What Actually is the 'Great Wealth Hand Down'?

Matt Ong

Over the next 25 years, a staggering $68 trillion is expected to be handed down to younger generations in the US alone. In this blog, we’re exploring what this may mean for the world of alternative assets, and why it’s important to all of us.

What does it mean and why are people talking about it?

With populations ageing globally, and increases in prosperity year-on-year across many parts of the globe, there is expected to be a significant increase in the number of inheritances and financial gifts made to younger generations each year (Kings Court Trust).

The Kings Court Trust estimates that over the next thirty years, as much as £5.5 trillion will be passed down in the U.K. alone. This level of wealth transfer is unprecedented in U.K. history and brings with it both huge possibilities and unique risks for the financial services industry.

As Millennials and Gen Zers become the main financial players of the world, they will undoubtedly change the priorities and values that lead to success or failure in the financial sector. The change in customers may also bring a change in preferences, a phenomenon not unprecedented in the investment space.

How Generational Shifts Affect the Investment Market:

Fundstrat Global Advisors' co-founder and managing partner, Thomas Lee, argued at the CFA Institute Equity Research and Valuation Conference 2018 that "Generations drive markets far more than we realise".

Using statistics from the United Nations Department of Economic and Social Affairs, he showed that the Greatest Generation's demographic peak year was 1930, soon after the Great Depression began. The Silent Generation, who came after, invested substantially in gold, reaching its peak in 1974, coinciding with the 1973-1974 market meltdown. Following that, baby boomer investors no longer regarded gold as a safe haven. Instead, they preferred shares, investing in businesses like Walmart and Home Depot, among others, that supported their consumer culture. According to Lee, the baby boomer generation peaked in 1999, at the same time as the equities market reached a new high.

Millennial and Gen-Z investors may have had their trust in traditional stock and bond investing shaken thanks to having already lived through two ‘once in a lifetime’ economic contractions. This generational shift is a major factor in understanding how best to serve investors and is part of the reason why we focus exclusively on alternative assets.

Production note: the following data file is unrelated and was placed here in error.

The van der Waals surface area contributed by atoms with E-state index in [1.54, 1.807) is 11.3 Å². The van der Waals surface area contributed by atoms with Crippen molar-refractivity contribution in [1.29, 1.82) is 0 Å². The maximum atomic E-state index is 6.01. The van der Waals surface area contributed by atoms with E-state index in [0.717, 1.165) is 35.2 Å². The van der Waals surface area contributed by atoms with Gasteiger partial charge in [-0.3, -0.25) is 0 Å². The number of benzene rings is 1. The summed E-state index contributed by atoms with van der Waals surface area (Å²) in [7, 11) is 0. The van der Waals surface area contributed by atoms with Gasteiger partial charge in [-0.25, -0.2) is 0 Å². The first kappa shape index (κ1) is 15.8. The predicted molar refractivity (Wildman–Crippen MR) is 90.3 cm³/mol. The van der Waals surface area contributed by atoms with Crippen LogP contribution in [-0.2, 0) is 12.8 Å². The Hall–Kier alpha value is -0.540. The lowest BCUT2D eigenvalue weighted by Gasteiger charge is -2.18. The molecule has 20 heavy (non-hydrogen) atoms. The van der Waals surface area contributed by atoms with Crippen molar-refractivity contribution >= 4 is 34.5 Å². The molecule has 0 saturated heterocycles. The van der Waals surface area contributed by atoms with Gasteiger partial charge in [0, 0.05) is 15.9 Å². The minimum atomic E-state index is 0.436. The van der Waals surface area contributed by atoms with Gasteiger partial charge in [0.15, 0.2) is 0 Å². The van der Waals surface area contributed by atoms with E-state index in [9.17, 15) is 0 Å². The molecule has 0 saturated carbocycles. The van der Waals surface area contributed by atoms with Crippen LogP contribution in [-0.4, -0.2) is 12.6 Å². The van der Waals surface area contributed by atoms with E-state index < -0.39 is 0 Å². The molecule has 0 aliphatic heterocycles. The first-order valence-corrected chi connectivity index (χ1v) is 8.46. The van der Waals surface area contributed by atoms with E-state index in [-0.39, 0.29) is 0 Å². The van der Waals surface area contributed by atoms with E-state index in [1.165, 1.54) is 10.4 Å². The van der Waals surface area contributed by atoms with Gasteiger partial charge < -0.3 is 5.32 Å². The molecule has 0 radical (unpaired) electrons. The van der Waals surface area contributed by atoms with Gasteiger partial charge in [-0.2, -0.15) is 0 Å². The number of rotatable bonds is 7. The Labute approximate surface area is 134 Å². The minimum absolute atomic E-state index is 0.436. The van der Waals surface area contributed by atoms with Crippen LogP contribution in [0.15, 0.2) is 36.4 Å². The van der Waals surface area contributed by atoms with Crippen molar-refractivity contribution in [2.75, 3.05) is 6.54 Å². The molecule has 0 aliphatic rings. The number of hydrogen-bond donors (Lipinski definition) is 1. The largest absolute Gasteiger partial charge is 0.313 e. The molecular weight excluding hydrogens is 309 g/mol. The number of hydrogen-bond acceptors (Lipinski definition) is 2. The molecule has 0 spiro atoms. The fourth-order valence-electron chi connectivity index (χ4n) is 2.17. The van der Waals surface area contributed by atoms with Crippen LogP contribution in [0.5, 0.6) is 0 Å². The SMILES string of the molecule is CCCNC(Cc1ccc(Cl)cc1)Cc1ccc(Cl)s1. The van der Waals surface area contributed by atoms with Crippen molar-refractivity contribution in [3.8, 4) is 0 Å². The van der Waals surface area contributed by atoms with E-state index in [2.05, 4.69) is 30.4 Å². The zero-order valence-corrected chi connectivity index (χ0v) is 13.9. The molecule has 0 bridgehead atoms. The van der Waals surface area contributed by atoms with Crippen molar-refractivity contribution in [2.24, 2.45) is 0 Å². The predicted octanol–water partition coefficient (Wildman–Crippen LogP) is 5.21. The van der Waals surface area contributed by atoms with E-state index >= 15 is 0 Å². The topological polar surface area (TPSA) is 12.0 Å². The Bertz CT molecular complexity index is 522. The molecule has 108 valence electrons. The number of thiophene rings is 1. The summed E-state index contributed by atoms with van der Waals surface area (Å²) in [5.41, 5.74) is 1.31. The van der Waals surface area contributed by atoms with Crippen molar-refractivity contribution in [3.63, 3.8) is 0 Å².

Several factors highlight why we think alternatives will be essential for the next generation of investors:

1. Desire for Diversification

The ever-growing need for portfolio diversification is one driving factor behind the interest in alternative investments, particularly among millennials. A diversified portfolio, with investments spread across various asset classes, can reduce risk and potentially provide more stable returns.

According to the CFA Institute, a remarkable 83% of millennials believe a diversified portfolio is essential, demonstrating Gen Zers’ keen interest in risk management principles and an eagerness to avoid having all their eggs in one basket (CFA Institute, 2017).

2. Digital native investors

Budding and newly established investors today grew up in a digitally native world and are therefore a lot more comfortable with digital platforms, online investing, and alternative assets. Robo-advisors like Nutmeg in the UK, which incorporate alternative assets into their portfolios, have seen a huge surge in popularity among this demographic.

3. Investing in what you're passionate about:

Being able to say you own a piece of rare memorabilia from your favourite artist, or being able to participate in fractional ownership of a film from your favourite director is exciting and new. This is another reason why alternatives are so engaging to younger investors that being their secondary interests in the meaning behind assets.

The fractionalisation of alternatives like collectibles marks a significant departure from business as usual and is already drawing in millions of pounds of investments from fans and collectors who enjoy the emotional attachment they have to their investments.

Those of us more interested in Birkins than Fifa might find it interesting to note that luxury items can also be a worthwhile investment. The Knight Frank Luxury Investment Index, which tracks the value of 10 “investments of passion”, rose by a strong 16 per cent last year, beating both inflation as well as more mainstream equities. By contrast, the S&P 500, an index of the larger US public companies, fell by 20 per cent in 2022.

4. Appetite for Green Investments:

A significant force behind the increasing demand for sustainable investments, as demonstrated by a huge surge in interest in sustainable investments is the millennial generation. Characterised by their commitment to personal values, millennials have demonstrated a distinct preference to align their investment choices with these ideals (CFA Institute, 2017)

Providing options for value-based investment seems, then, to be paramount to success. Not only could this approach be instrumental in attracting new assets to firms who provide them, but it could also enhance the retention rate of millennial clients who are beneficiaries.

References used in this piece as follows:

Kings Court Trust, Passing on the Pounds report, April 2021

CFA Institute, Next Generation Investors: How Millennials Will Influence Finance, 2017